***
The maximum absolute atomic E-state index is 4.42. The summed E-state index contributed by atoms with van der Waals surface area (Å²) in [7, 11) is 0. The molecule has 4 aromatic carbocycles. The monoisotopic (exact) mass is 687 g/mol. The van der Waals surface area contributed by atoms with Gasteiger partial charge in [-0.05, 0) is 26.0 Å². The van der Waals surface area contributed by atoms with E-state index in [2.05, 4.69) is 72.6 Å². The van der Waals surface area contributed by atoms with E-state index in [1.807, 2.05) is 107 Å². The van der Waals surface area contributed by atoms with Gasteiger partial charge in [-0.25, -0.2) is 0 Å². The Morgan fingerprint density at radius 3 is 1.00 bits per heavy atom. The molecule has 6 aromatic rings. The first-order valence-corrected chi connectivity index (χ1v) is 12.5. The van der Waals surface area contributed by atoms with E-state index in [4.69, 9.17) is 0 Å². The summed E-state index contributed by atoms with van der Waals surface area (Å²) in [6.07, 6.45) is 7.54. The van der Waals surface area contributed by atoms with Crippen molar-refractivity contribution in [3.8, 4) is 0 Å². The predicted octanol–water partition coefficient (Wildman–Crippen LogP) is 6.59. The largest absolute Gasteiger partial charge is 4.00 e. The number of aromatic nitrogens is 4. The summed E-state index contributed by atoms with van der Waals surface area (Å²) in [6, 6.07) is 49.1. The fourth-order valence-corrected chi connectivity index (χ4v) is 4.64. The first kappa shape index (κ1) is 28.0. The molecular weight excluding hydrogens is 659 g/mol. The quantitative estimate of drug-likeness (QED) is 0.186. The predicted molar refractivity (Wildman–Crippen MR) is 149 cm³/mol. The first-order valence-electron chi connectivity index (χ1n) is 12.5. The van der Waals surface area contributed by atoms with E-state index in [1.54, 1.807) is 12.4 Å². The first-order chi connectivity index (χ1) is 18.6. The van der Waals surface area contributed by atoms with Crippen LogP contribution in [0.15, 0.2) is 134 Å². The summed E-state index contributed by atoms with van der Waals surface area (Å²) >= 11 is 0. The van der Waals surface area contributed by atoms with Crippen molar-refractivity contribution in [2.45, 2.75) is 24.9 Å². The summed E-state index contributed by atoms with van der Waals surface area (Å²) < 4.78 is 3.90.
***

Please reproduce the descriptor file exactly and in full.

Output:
The maximum absolute atomic E-state index is 4.42. The summed E-state index contributed by atoms with van der Waals surface area (Å²) in [7, 11) is 0. The molecule has 4 aromatic carbocycles. The monoisotopic (exact) mass is 687 g/mol. The van der Waals surface area contributed by atoms with Gasteiger partial charge in [-0.05, 0) is 26.0 Å². The van der Waals surface area contributed by atoms with E-state index in [2.05, 4.69) is 72.6 Å². The van der Waals surface area contributed by atoms with E-state index in [1.807, 2.05) is 107 Å². The van der Waals surface area contributed by atoms with Gasteiger partial charge in [-0.25, -0.2) is 0 Å². The Morgan fingerprint density at radius 3 is 1.00 bits per heavy atom. The molecule has 6 aromatic rings. The first-order valence-corrected chi connectivity index (χ1v) is 12.5. The van der Waals surface area contributed by atoms with E-state index in [4.69, 9.17) is 0 Å². The summed E-state index contributed by atoms with van der Waals surface area (Å²) in [6.07, 6.45) is 7.54. The van der Waals surface area contributed by atoms with Crippen molar-refractivity contribution in [3.8, 4) is 0 Å². The predicted octanol–water partition coefficient (Wildman–Crippen LogP) is 6.59. The largest absolute Gasteiger partial charge is 4.00 e. The number of aromatic nitrogens is 4. The summed E-state index contributed by atoms with van der Waals surface area (Å²) in [6, 6.07) is 49.1. The fourth-order valence-corrected chi connectivity index (χ4v) is 4.64. The first kappa shape index (κ1) is 28.0. The molecular weight excluding hydrogens is 659 g/mol. The quantitative estimate of drug-likeness (QED) is 0.186. The predicted molar refractivity (Wildman–Crippen MR) is 149 cm³/mol. The first-order valence-electron chi connectivity index (χ1n) is 12.5. The van der Waals surface area contributed by atoms with E-state index in [1.54, 1.807) is 12.4 Å². The first-order chi connectivity index (χ1) is 18.6. The van der Waals surface area contributed by atoms with Crippen LogP contribution in [0.15, 0.2) is 134 Å². The summed E-state index contributed by atoms with van der Waals surface area (Å²) >= 11 is 0. The van der Waals surface area contributed by atoms with Crippen molar-refractivity contribution in [2.45, 2.75) is 24.9 Å². The summed E-state index contributed by atoms with van der Waals surface area (Å²) < 4.78 is 3.90.